Analysis of sequencing results showed that the 1 747 bp 18S rDNA sequence of B. braunii Abt02 was highly similar to the reference sequences in the database. In particular, it had 99% similarity to Bot30- 1, a race B strain. The Abt02 18S rDNA sequence, along with the database sequences of known braunii strains andthe two out-group strains of Choricystis sp. were used to construct a phylogenetic tree (Fig. 3). The results showed that: (1) the 32 B. braunii samples used in this study could be divided into three clades. Race A made up clade Ⅰ, race S and L were clustered into clade Ⅱ and race B belongs to clade Ⅲ; (2) in clade Ⅲ, 15 algal strains (including Abt02) clustered into subclade Ⅰ, while another 5 strains were clustered into subclade Ⅱ.3.3 Hydrocarbon content and composition analysis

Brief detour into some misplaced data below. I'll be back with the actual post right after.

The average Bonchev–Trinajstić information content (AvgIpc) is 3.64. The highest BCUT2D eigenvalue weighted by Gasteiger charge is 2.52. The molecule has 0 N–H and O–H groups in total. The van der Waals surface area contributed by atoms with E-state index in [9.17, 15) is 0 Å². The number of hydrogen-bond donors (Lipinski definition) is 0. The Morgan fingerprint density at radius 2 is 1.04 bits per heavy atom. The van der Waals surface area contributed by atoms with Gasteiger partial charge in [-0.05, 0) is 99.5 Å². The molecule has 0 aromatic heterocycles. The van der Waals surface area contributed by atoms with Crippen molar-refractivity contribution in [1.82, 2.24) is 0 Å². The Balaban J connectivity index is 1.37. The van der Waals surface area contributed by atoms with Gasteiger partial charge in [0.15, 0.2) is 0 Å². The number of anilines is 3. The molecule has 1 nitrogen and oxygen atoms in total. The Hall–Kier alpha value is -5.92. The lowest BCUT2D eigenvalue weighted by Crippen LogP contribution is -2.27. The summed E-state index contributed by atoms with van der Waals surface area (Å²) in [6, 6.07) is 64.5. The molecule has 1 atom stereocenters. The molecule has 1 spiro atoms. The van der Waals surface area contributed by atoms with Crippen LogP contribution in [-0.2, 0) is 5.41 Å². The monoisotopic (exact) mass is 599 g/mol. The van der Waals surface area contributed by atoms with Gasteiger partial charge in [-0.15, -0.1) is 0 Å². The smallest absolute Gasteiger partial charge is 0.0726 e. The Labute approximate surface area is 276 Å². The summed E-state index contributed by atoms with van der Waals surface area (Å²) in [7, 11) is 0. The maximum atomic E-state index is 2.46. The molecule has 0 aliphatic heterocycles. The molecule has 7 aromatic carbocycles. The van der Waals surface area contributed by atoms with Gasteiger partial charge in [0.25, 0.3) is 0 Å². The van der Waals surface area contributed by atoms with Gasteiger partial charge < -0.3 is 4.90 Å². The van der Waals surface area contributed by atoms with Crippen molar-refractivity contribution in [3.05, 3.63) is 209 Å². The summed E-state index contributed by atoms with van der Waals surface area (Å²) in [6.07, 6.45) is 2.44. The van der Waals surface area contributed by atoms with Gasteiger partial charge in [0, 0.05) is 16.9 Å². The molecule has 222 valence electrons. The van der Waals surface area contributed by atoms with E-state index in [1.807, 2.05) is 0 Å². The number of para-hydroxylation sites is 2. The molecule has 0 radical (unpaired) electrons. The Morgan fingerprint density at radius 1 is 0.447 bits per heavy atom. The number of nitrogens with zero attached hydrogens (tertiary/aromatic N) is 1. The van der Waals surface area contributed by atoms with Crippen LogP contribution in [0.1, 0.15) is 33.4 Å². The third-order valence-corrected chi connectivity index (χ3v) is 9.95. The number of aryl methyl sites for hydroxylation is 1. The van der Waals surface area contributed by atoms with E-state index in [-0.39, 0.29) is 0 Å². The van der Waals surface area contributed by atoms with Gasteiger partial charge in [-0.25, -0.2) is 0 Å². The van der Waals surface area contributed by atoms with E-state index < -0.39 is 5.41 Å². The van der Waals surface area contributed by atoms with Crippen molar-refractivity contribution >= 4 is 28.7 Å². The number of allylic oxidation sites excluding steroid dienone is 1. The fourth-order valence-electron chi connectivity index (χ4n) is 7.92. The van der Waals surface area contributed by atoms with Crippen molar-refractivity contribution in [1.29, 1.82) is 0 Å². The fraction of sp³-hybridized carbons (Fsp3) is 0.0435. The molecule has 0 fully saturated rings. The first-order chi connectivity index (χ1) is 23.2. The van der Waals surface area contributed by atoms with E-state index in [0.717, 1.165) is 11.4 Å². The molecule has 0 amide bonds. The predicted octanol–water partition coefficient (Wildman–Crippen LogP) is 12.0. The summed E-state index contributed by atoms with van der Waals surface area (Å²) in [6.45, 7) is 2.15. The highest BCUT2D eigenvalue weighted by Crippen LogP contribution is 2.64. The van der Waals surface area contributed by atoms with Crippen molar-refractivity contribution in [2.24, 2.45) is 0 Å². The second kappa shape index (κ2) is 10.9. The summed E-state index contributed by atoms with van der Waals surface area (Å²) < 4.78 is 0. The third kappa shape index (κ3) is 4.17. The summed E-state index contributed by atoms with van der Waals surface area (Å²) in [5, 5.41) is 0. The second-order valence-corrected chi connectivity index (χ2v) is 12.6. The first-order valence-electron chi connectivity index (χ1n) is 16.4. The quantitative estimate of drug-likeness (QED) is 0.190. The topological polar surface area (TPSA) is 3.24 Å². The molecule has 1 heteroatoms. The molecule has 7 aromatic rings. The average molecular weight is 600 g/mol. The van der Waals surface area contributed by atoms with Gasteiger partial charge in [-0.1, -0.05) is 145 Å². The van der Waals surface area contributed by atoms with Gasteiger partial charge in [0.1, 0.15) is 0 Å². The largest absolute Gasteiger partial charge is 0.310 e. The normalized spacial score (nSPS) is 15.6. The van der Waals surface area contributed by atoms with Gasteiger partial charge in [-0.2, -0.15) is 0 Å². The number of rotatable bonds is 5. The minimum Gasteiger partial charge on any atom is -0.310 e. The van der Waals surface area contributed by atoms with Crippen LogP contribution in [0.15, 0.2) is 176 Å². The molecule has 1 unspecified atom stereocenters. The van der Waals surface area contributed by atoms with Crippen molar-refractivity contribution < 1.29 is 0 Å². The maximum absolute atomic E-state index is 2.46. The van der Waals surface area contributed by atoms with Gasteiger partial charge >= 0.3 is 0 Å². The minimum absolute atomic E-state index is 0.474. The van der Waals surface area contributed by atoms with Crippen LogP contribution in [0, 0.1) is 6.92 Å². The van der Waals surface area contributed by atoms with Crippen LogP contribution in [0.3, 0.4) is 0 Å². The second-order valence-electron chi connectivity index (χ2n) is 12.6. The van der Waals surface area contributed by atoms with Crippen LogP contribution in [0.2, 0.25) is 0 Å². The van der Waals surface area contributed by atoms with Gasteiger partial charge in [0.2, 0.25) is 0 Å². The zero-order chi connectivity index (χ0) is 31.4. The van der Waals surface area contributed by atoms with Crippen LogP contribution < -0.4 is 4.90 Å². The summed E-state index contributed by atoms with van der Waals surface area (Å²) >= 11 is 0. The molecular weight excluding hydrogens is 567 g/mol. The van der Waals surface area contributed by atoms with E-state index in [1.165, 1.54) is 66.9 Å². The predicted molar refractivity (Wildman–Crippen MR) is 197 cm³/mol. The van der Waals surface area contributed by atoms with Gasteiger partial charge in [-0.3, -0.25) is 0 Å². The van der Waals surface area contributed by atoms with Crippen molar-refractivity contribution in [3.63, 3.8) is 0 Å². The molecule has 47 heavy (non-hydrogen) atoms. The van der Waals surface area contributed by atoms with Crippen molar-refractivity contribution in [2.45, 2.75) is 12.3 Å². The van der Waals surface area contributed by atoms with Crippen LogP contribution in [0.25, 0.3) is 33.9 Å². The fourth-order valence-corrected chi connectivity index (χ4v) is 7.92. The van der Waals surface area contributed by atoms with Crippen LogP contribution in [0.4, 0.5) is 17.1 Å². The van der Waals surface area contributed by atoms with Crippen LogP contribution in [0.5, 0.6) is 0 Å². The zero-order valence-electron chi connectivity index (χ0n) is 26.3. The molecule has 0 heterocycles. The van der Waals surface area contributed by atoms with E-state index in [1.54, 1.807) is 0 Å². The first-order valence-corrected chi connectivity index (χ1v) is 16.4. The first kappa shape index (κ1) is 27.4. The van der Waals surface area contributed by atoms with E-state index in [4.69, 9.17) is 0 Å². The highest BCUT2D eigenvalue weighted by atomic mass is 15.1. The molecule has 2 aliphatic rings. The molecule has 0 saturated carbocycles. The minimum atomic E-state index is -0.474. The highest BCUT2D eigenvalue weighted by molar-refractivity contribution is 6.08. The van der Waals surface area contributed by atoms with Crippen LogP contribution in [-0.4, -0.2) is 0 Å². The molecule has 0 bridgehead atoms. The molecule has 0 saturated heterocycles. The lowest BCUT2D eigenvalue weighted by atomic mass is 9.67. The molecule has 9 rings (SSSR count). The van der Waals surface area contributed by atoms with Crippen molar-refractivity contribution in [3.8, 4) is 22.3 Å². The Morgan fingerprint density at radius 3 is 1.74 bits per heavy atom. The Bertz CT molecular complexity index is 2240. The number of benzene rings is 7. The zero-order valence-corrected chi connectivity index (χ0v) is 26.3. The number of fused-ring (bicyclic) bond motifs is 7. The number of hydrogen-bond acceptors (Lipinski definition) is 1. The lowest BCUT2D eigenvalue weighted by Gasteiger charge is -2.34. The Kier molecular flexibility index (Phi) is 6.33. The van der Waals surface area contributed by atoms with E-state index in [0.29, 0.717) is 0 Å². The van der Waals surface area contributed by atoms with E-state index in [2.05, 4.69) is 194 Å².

The hydrocarbon content of B. braunii Abt02 could reach as high as 43.75%±5.79% of the culture's dry mass. GC-MS analysis of B. braunii Abt02 showed that, despite this, only a limited variety of hydrocarbon compounds were present in this strain. Upon comparison with the mass spectrum library, these found to be four kinds of terpenes, with their retention times related to the complexity of their chemical structures and carbon atom number (Table 1). Following the order of appearance of their respective peaks, the compound with a retention time of 16.851 was a straight-chain two terpenoid geranylgeraniol (C20H34O). The compound with a retention time of 16.950 was squalene(C30H50), which is the characteristic component of the race B strain. The compounds with retention times of 17.158 and 17.317 were both hydroxylated squalene (C30H50O), with identical chemical formulas, but different conformations of structure. The first hydroxylated squalene was a squalene derivative, which comprised 77.49% of the total hydrocarbon content of the Abt02 strain, while the second hydroxylated squalene was a double bond cyclohexanol, proposedly formed through the cyclization of a straight-chain C30H50O.3.4 Hydrocarbon composition and gene expressions under nitrogen-replete and nitrogen-depleted conditions